“School Shooting” – When the Movie Stops

One of the saddest and clearest indications of the existence of the “big black hole we all need to fill” in contemporary life is the fact that the term “school shooting” exists at all. In the post-Columbine era, we all know exactly what it means. Our first reaction on hearing it is always the same: “Oh no, not again.” The definition of the term keeps expanding as the number of incidents mount up: at this point it can be any grade from kindergarten through college, the shooter or shooters can be anyone from a kid in your daughter’s class to a person from the outside with no obvious connection to the school. The common factor is the location (school), the targets (children and teachers) and the fact that people die.

What “school shooting” incidents also have in common is being a subset in a larger category we could call “acts of violence against random persons, usually resulting in multiple fatalities, frequently (but not always) resulting in the death of the perpetrator or perpetrators”. This larger group includes the growing number of attacks in shopping center parking lots, movie theaters, restaurants, public events like the Boston Marathon and even on military bases, where you’d think they’d be ready for it.

They aren’t. None of us are. We can’t hide all the guns and we can’t build walls high enough. Half the time, the killers are already inside. The other half they walk in like ordinary citizens – because they are ordinary citizens. The sad fact is we can’t protect us from us.

If I come off sounding a bit technical, it’s because we need to be. We need to understand what we’re dealing with. In all these events, questions of “who” and “how” tend to get answered in the first twenty four hours, a few days longer if it takes some time to run down the killers – but they get answered. “Why?” doesn’t get answered and keeps coming back for more.

As I spent a lot of time going over in “The Holy Bluff”, “Why?” is different from other questions. “Why?” can’t be answered by “just the facts”. “Why?” isn’t about the facts. It’s about the reasons behind the facts. And on this planet, only a human being can answer this particular question, since we’re the only ones who have individually created reasons for the things we do. If a wolf attacked a school child, no one would ask it why. They’d just shoot it and give out more hunting licenses. It’s not that easy with human beings, especially those who kill other human beings for no apparent reason. Frequently the answers die with the killers. The sad fact, though, is that we don’t get much better answers from the killers who survive to come to trial – a lot of background and speculation, reports from doctors, but no clear statements that make a whole lot of sense to anybody but the killers, if even to them.

It’s time to take the gloves off. We know what’s going on. It’s been going on for as long as there have been human beings. The only difference is that the weapons are better and now it’s on television, which makes a big difference – because what we’re talking about here is symbolism, plain and simple – symbolism gone wrong – and in our world mass media is the language of our symbols, both external and internal.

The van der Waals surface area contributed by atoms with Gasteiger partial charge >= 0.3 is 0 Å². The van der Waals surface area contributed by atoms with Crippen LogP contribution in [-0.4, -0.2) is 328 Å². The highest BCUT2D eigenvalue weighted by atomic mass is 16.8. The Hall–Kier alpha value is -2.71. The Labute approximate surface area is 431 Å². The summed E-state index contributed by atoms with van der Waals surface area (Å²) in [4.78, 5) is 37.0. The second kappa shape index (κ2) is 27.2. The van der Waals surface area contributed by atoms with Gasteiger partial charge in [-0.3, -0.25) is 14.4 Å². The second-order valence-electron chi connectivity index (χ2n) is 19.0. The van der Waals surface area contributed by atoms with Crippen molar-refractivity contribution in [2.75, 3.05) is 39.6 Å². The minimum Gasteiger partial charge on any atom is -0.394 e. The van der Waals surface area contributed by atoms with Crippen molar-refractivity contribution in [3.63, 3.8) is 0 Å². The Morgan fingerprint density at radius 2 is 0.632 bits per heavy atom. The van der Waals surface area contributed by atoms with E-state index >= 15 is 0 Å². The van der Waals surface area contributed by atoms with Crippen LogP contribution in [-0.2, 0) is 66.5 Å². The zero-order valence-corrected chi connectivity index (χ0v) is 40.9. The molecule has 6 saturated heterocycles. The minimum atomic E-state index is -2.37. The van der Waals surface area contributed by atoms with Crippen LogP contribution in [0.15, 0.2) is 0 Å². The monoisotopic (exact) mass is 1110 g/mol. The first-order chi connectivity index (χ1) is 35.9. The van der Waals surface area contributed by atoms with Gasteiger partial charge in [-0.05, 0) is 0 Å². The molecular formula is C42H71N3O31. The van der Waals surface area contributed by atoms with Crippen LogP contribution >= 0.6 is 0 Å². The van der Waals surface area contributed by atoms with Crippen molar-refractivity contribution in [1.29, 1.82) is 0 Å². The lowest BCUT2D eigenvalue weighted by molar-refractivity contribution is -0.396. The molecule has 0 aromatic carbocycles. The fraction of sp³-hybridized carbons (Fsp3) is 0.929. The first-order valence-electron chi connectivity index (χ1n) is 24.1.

Let’s take a look at another subset of our larger group – the terrorist attack. Take away the political/religious underpinnings and it’s no different from a school shooting. A lot of people with no personal responsibility for a problem end up paying for it because they happen to be in the wrong symbolic place at the wrong real time. The terrorist and the depressed teenager have more in common than might meet the eye. Both are looking for symbols to make sense of their lives. Finding no positive symbols that keep the darkness at bay, they turn to negative symbols.

What mass media has to do with it is in some ways obvious. The amount of information constantly coming at us about random acts of violence has had the unavoidable effect of increasing the “symbolic arsenal” available to the depressed person or the potential fanatic. What’s not so obvious is that Newspaper coverage of Lindberg’s flight across the Atlantic had the same effect on the general public’s arsenal of potential transportation options. Something that had not been heard of before was now possible. 9/11 presupposed the Wright brothers. Today’s school shooting presupposed the Alamo. One symbol leads to another. Positive and negative get mixed up in the symbolic soup, the movie ends – and the shooting begins.

Perhaps the most chilling part of today’s coverage from Nevada was the line “he didn’t seem like the school shooter type” at the top of one of the press releases. We expect the killer to look a certain way, to have certain predictable problems – broken home, history of mental illness, difficulties at school or in the community. We need to remember that we all fit the profile. We all need positive symbols to keep going. Life is more like a movie than we imagine. We need to pay better attention to the script, for everybody’s sake.

More to come.


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